The Issue

There is a consistent increase in plastic trash and debris in the oceans

This has far-reaching negative impacts on marine ecosystems. Marine life and seabirds face dire consequences as plastic waste accumulates in ocean currents and drifts along our coastlines. Mammals, fish, and birds often mistake plastic fragments for food, leading to ingestion and subsequent entanglement. The ingestion of plastics introduces toxins into the marine food chain, affecting the health of individual species and posing risks to human populations that rely on or eat seafood.

This debris also contributes to habitat degradation and alters the ocean’s physical and chemical properties, exacerbating the broader challenges of climate change and ocean health. Addressing the issue of ocean debris is a top concern for safeguarding marine biodiversity, ecosystems, and the well-being of aquatic life and human communities.

Amongst the debris, lost fishing gear or ‘ghost gear’ is among the greatest killers in our oceans. Fishing lines, nets, crab and shrimp pots, and other commercial and recreational fishing equipment that have been lost, abandoned, or discarded into the marine environment continue to trap and kill fish, crustaceans, marine mammals, sea turtles, and even seabirds, some of which are endangered species. This ghost gear can also cause damage to underwater habitats and coral reefs, not to mention damage to ships and other marine vessels. Literally, tons of non-biodegradable nets and lines get lost yearly and can continue to “ghost” fish for decades, possibly centuries.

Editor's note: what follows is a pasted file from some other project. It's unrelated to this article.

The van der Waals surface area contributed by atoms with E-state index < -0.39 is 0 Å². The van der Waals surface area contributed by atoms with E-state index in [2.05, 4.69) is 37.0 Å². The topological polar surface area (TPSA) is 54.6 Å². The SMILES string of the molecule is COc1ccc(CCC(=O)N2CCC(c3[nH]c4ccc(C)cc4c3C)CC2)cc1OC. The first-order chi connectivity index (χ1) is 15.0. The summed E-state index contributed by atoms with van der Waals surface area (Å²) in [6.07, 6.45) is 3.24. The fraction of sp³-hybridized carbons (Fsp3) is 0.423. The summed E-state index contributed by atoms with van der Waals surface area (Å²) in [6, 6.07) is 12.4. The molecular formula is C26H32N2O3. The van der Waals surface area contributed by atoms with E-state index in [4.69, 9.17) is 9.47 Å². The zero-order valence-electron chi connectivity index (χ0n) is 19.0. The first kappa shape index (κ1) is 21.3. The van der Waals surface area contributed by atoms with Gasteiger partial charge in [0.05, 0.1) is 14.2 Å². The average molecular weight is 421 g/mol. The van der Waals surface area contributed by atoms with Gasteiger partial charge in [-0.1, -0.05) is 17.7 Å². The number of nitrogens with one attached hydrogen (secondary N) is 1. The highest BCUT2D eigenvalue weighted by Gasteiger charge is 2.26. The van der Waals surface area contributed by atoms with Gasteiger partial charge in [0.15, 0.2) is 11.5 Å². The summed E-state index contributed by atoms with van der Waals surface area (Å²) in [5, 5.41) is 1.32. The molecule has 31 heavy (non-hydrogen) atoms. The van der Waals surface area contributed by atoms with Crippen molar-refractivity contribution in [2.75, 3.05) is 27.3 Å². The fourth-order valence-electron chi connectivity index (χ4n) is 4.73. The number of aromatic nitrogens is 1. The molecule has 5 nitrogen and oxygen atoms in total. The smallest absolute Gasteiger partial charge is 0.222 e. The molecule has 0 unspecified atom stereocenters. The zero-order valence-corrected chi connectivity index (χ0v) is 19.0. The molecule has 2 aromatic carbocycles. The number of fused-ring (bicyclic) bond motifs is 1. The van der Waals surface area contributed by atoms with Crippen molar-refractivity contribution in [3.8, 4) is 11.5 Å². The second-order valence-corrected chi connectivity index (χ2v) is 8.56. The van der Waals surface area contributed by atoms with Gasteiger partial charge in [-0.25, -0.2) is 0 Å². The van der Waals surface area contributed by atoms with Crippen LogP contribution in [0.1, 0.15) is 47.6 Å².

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Quick Numbers

  • It’s estimated that 640,000 tons of abandoned nets are spread across the world’s oceans (Food and Agriculture Organization and the UNEP)
  • These nets comprise up to 10 percent of oceanic litter.
  •  In Puget Sound alone, derelict fishing gear kills over half a million sea creatures each year (estimated by Northwest Straits Marine Conservation Initiative).
  • Plastics can remain in the marine environment for 600 years, with further damage done by animals eating the plastics and chemicals leaching into the water as they break down.


Sustainable Seas Initiative (SSI) is a stand-alone charitable organization launched in early 2024 out of an initial project by the EnerGeo Alliance to advance safe, secure, and clean oceans by facilitating improved reporting of collective efforts to improve our marine environment. By collaborating with existing organizations like geoscience operations, maritime operations, port operators, and sportfishing outlets that encounter debris in the oceans, SSI and its members will be uniquely positioned by the one-of-a-kind industry effort to help be global leaders in the removal, disposal, and reporting of marine debris.